Film-maker Maha Haj: A director's dilemma

Maha Haj's film about a Palestinian family is a highlight of the Seret London Israeli film festival.


Personal Affairs, a film about a Palestinian family, backed by the Israeli Film Fund, is one of the highlights of Seret London, the Israeli film festival which starts today

Its director, Maha Haj found it difficult to apply for the backing, even though she is an Israeli citizen, born and based in Nazareth. “It should [have been] a very natural thing to do since I have an Israeli passport and ID and it’s the right thing to do. Yet, at the same time, it caused me problems and dilemmas — political, national and ethical,” she says.

She objects to regulations introduced by Limor Livnat, the former Culture and Sports Minister that stated that film-makers can make films with money from the publicly financed Israeli Film Fund on condition that they are presented — at festivals and when selling them — as Israeli films only and not as Israeli-Palestinian features. “I’m a Palestinian living in Israel and nobody should oblige me to write otherwise,” she says. The decision of both Haj and her producer to sign the necessary document took a long time and “a lot of heartache”.

Personal Affairs premiered at Cannes last year and has since screened at numerous film festivals worldwide, winning prizes and acclaim. It is a gently comic, keenly observed film that touches on the absurdities of daily life in its focus on the lives of three generations of a Palestinian family. Nabeelah and Saleh are an elderly Palestinian couple living in Nazareth. They are bored, weary and frustrated with each other and with their marriage. They have three children. Their heavily pregnant daughter, Samar, lives in Ramallah with her husband George. She sits at home caring for “Granny”, his grandmother, while he lands an unexpected film role. Close by is her brother, Tarek, a playwright who wants to remain an eternal bachelor. Hisham, the oldest son and family mediator, lives in Sweden — which is where the initial idea for the film came from, explains Haj.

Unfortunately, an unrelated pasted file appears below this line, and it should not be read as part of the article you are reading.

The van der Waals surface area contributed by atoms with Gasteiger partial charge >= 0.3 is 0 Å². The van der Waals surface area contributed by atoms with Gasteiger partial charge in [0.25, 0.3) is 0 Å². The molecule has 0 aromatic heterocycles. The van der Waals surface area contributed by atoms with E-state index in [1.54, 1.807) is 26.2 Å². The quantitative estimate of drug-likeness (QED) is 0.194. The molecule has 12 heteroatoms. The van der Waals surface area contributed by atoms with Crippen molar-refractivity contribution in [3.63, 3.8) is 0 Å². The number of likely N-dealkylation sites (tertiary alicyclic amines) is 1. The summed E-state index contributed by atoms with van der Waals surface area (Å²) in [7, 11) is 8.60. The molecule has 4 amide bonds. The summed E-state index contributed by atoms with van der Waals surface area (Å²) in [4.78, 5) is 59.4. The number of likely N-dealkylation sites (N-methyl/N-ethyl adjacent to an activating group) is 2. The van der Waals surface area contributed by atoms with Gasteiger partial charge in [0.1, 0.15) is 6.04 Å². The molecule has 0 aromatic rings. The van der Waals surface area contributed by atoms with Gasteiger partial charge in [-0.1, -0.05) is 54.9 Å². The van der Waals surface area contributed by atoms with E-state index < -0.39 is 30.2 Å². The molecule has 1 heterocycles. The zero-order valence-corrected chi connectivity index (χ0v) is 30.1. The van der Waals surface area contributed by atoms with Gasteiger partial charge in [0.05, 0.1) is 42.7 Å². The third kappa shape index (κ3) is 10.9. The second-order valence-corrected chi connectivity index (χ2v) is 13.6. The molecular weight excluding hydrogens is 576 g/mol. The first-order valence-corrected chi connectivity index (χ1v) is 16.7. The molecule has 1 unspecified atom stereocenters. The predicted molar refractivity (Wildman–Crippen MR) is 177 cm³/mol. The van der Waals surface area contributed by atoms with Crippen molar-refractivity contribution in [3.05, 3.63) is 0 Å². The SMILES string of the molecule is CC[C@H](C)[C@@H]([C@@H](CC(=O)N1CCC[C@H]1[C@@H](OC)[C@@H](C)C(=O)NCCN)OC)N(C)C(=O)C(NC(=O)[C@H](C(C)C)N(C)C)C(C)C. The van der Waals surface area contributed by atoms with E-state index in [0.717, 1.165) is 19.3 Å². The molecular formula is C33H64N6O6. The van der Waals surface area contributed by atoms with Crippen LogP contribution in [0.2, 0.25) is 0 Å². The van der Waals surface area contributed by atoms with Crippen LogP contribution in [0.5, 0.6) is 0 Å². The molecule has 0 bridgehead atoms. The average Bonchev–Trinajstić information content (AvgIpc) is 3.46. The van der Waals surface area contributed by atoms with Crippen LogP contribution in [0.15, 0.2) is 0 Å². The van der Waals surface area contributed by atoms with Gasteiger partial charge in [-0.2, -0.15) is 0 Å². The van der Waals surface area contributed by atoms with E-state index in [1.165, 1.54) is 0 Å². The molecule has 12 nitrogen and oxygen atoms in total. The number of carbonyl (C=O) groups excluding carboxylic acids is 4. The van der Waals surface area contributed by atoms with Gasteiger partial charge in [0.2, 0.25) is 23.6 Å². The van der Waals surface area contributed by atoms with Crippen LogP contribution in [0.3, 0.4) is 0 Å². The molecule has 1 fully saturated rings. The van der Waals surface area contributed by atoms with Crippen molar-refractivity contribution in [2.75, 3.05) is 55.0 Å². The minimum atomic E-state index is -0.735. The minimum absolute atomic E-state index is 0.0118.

Her brother had sent her a picture of his lakeside, Swedish summer cabin, many years ago. On its terrace were two wooden blue chairs, which was the image that inspired her. “I wanted to see an old Palestinian couple from Nazareth sitting on these chairs. It’s how I started writing [the screenplay],” she says. While the cabin was used in the film it is the only autobiographical element, although, she adds, laughing, “I can tell you that all of the characters have me inside them.”


Although writing has been a hobby of Haj’s since she was seven, it is only in the past few years that she realised she had talent as a screenwriter. She began her career in the film industry as a set designer and art director, working with renowned Palestinian filmmaker, Elia Suleiman among others. This previous experience has informed her use of scenery and light to highlight her characters’ moods and relationships. Tight framing and a fixed camera also contribute a painterly quality to many scenes. “It’s to do with the fact that I like painting and drawing. I’ve always been an undercover artist,” she says.

Personal Affairs is not an overtly political film. Instead, the Arab-Israeli conflict is a subtle, thematic thread that is woven into the characters’ lives and runs throughout. “I don’t like films that reveal themselves immediately as political,” Haj explains. “It’s art not a news bulletin. However, at the same time you can’t escape politics when you’re a Palestinian living under occupation. It’s our situation, our daily life but, as a film-maker, you have to be very delicate in its use otherwise it becomes reportage.”

Haj believes opposition within the cultural community against the issues surrounding the artistic identity of films and funding is inadequate. This extends to recent proposals by the current Culture Minister, Miri Regev, who has suggested she would like to limit funding for the number of films she perceives as presenting a negative view of the state. “It is a very radical, harsh form of censorship,” says Haj.

These are significant challenges. “Being a film-maker is very difficult the world over,” she says, “but being a Palestinian in Israel and a mother of two who makes films… it is impossible!”


‘Personal Affairs’ will be shown on May 17 at JW3, as part of Seret London

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